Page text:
“The recent remarks on the S-300 missile defense system delivery lack correctness and credibility. The executive stages for the delivery of the system are now being taken based on the previously-signed contract,” the statement underlined Monday.
In relevant remarks in September, Russian Deputy Foreign Minister Sergei Ryabkov said that the contract between Moscow and Tehran on the delivery of Russian S-300 missile defense systems to Iran would be signed soon.
In 2007, Iran signed a contract worth $800 mln to buy five Russian S300 missile defense systems.
But the deal was scrapped in 2010 by the then-Russian President Dmitry Medvedev under the pretext of the UN Security Council sanctions, although the UN embargoes did not include defensive military systems.
Iran filed a $4bln lawsuit against Russia in the international arbitration court in Geneva.
Moscow then struggled to have the lawsuit dropped, including by offering the Tor anti-aircraft systems as replacement, media reported in August, adding that the offer was rejected by Tehran.
Yet, some reports said the Antei-2500 could be a better solution. The system does not formally fall under the existing sanctions against Iran while still being useful for the Middle-Eastern country.
While the S-300 was developed for the use by missile defense forces, the Antei-2500 was specifically tailored for the needs of ground forces, which could also be an advantage for Iran, known for its large land force.
Later, Iran rejected the offer, stressing that it would not change its order.
The S-300 is a series of Russian long range surface-to-air missile systems produced by NPO Almaz, all based on the initial S-300P version. The S-300 system was developed to defend against aircraft and cruise missiles for the Soviet Air Defense Forces. Subsequent variations were developed to intercept ballistic missiles.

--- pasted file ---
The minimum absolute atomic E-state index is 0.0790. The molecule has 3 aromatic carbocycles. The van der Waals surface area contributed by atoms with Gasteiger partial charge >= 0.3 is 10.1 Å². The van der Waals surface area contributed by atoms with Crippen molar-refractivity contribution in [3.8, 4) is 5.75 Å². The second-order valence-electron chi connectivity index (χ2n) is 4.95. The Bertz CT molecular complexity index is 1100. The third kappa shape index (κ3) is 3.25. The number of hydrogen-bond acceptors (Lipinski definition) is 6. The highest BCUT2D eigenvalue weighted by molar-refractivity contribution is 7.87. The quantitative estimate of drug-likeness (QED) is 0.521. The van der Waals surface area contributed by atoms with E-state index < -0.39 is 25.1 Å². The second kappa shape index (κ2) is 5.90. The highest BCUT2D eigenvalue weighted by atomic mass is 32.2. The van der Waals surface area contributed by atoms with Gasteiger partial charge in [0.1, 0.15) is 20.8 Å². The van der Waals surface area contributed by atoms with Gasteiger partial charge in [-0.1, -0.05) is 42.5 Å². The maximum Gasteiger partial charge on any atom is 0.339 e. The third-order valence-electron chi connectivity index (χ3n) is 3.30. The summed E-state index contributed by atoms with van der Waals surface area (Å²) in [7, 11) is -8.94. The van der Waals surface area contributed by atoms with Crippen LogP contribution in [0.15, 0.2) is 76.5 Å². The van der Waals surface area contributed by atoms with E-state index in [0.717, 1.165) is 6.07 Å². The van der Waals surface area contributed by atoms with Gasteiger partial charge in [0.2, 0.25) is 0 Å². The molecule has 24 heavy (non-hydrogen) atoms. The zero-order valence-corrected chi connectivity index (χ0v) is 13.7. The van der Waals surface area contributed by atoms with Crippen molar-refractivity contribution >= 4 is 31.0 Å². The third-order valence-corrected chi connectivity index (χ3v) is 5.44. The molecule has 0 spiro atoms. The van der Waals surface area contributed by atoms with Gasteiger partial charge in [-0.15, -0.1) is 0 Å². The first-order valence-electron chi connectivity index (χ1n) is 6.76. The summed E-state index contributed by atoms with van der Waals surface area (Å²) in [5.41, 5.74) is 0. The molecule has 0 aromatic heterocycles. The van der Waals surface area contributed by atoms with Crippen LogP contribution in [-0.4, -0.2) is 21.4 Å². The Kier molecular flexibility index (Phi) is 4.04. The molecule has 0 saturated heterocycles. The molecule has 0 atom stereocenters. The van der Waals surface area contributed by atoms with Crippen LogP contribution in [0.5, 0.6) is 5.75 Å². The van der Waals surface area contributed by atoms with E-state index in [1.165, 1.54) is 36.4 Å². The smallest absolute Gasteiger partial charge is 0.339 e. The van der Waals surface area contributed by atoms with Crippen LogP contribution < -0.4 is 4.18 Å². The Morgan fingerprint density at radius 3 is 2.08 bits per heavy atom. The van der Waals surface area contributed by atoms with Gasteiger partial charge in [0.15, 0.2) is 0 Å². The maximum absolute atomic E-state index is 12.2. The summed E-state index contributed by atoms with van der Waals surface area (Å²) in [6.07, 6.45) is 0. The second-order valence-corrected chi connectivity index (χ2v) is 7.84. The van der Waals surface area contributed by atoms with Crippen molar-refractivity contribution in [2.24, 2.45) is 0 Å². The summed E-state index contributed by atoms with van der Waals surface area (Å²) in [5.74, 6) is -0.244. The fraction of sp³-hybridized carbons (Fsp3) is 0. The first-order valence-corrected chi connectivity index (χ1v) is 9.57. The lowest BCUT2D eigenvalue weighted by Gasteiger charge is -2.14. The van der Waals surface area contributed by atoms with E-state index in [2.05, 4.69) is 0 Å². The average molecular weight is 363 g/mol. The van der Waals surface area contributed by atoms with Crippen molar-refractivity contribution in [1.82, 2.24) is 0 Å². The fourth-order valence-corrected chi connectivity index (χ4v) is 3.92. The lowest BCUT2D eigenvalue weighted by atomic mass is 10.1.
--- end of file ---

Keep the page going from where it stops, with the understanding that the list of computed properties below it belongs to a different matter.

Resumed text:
The S-300 system was first deployed by the Soviet Union in 1979, designed for the air defense of large industrial and administrative facilities, military bases, and control of airspace against enemy strike aircraft.
In the meantime, Iran designed and developed its own version of the S-300 missile shield, known as Bavar (Belief) 373. The Iranian version has superior features over the original Russian model as it enjoys increased mobility and reduced launch-preparation time.
In April, Iranian Defense Minister Brigadier General Hossein Dehqan announced that Iran would receive the S-300 air defense systems from Russia in 2015.
“We will sign the contract for the delivery of S-300 air defense systems with the Russian side during an upcoming visit to Moscow in the current year,” Brigadier general Dehqan said prior to his departure to Moscow to take part in 2015 International Moscow Security Conference.
He noted that the Iranian Defense Ministry had studied the details of the S-300 contract and the air defense system would be delivered to Iran before the end of 2015.
“What is important is that since the beginning of talks about this contract, the Americans and the Zionist regime voiced their opposition to the sale of S-300 systems and called for a halt to the implementation of the contract,” Brigadier General Dehqan said.
In April, President Putin removed the ban on the delivery of the missile shield to Iran.
Following the announcement, Brigadier General Dehqan said “the decree came as an interpretation of the will of the two countries’ political leaders to develop and promote cooperation in all fields”.
Putin’s decision was announced hours after relevant reports said the Kremlin also plans to supply China with the advanced S-400 air defense system.
Putin said during a meeting with Iran’s Admiral Shamkhani that his decision to deliver the sophisticated S-300 air defense missile systems to Tehran set a role model at global class that every nation should remain loyal to its undertakings.
In January, Tehran and Moscow signed an agreement to broaden their defensive cooperation and also resolve the problem with the delivery of Russia’s S300 missile defense systems to Iran.
The two sides also agreed to broaden their defense cooperation and joint campaign against terrorism and extremism.